Edge’s Famous Record. It was S. F. Edge who had the happy idea that he would prove to the large number of people who were sceptical, that it was possible to travel at 60 m.p.h. for 24 hours in a motor car. Brooklands had lately been completed, and it was there consequently that the attempt was to be made by three Napiers, one of which was driven by Edge himself throughout, while the others were handled by men who took three hour spells at a time. The Napiers used were 6-cylinder machines having a bore and stroke of 127 x 102 mm. (5,170 c.c.), and soon after they started it was apparent that the sceptics were likely to be confounded. As a matter of fact all
three cars averaged well over 60 m.p.h. for the full 24 hours, and Edge, driving himself the whole time, actually covered more than 1,581 miles, thus averaging over 65 m.p.h. It was a really wonderful record, and one which was destined to remain unbroken for many years.
During the course of this run S. F. Edge incidentally captured the hour record, having covered 70 miles 130 yards during one of the 24 hours, and Napier thus held another highly coveted record. The same year, however, this record was beaten by Clifford Earp on a Thames car, but in 1908 P. Newton succeeded in recapturing the record for Napier by covering 85 miles 555 yards in the hour, a truly remarkable performance for 22 years ago. From this date onwards there followed a long period when Napier cars were absent from the great competitions, although various racers of the marque were wellknown at Brooklands in pre-war days. During the war Napiers became famous for their aero engines, and a few years after its end the firm gave up the manufacture of motor cars altogether in order to devote their attention to this new field. It seemed in fact that the days of Napier racing cars had gone for ever. But as an aero engine there had been developed the famous Napier ” Lion ” unit, a broad-arrow 12-cylinder of 23 litres capacity, with a stated horse-power of 450 h.p., and it was one of these engines which Malcolm Campbell decided to use when he was planning a special car for record-breaking in 1926. The machine was finally built, and the Napier engine used was made to develop over 500 h.p. The Napier-Campbell was then taken to Pendine in Carmarthenshire late in 1926, and after several unsuccessful attempts Campbell attained his objective on 4th February, 1927. On that day in fact the Napier-Campbell set up a record for the kilometre at 174.883 and for the mile at 174.223 m.p.h. Thus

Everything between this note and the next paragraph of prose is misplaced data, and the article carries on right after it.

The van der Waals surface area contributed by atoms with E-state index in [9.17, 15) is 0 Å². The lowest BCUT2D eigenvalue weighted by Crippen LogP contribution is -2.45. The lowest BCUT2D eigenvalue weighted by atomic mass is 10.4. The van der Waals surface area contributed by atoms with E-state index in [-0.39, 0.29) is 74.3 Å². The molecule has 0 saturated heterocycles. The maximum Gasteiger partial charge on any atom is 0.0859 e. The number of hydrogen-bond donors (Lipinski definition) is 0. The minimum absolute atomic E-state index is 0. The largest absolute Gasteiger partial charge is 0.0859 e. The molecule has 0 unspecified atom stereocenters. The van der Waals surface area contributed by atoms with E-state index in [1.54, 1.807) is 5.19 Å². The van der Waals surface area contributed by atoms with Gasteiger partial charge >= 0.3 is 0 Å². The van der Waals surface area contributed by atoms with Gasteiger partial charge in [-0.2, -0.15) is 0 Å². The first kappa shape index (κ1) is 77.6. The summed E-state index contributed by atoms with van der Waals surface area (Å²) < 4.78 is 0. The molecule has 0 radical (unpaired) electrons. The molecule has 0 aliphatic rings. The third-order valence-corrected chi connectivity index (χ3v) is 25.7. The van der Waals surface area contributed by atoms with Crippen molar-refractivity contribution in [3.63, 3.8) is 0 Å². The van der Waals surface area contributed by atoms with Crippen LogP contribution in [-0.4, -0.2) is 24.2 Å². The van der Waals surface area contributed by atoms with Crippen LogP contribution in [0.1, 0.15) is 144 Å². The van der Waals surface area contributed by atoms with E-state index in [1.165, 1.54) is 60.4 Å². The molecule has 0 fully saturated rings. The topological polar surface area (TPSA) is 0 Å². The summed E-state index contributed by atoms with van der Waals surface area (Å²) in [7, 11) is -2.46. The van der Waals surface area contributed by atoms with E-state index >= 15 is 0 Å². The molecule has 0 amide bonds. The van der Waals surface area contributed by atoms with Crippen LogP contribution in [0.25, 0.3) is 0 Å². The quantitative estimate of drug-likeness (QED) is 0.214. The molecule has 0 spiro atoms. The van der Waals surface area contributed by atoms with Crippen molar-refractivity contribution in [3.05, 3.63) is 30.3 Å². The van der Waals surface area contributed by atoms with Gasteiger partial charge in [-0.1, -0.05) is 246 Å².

to Napier belonged the honour of propelling a car faster than any had travelled before.
The record, however, was wrested from Campbell by the 1,000 h.p. Sunbeam, but nothing daunted the latter decided in 1928 that he would set out for it again. The performance of the Sunbeam at Daytona had shown unmistakably that there was no stretch of sand in England long enough to allow of the terrific speed necessary to break the new record being attained, and early in 1928 the car was shipped to America for a new attempt to be made. For this occasion the car was fitted with an entirely new streamline body of special design and the radiator was no longer in front but divided into two parts, one on each side of the car.
As soon as the Napier-Campbell got to Daytona it proceeded to show that it was terrifically fast, and finally on 20th February, 1928, Campbell succeeded in breaking the world’s record for the mile, his mean speed being 206.956 m.p.h.
Campbell’s gallant attempts to regain the record at Verneuk Pan in 1929 after it had been lost to the Americans are still fresh in everyone’s memory. But there could be few more fitting times than the present to mention the fact that as well as holding the world’s air speed record, Napier engines have also helped that great driver whose last record ended so tragically, to travel faster than any other man on land. On his “Golden Arrow” racer powered with two Napier Lion engines Sir Henry Segrave set up the world’s land speed record at 231.3 m.p.h., With his first motor boat, “Miss England I.,” which was, of course, Napierengined, he attained a speed at Venice which was within a fraction of a mile per hour of the world’s record. Thus has Napier shown the world that in speed in every element, Britain is supreme.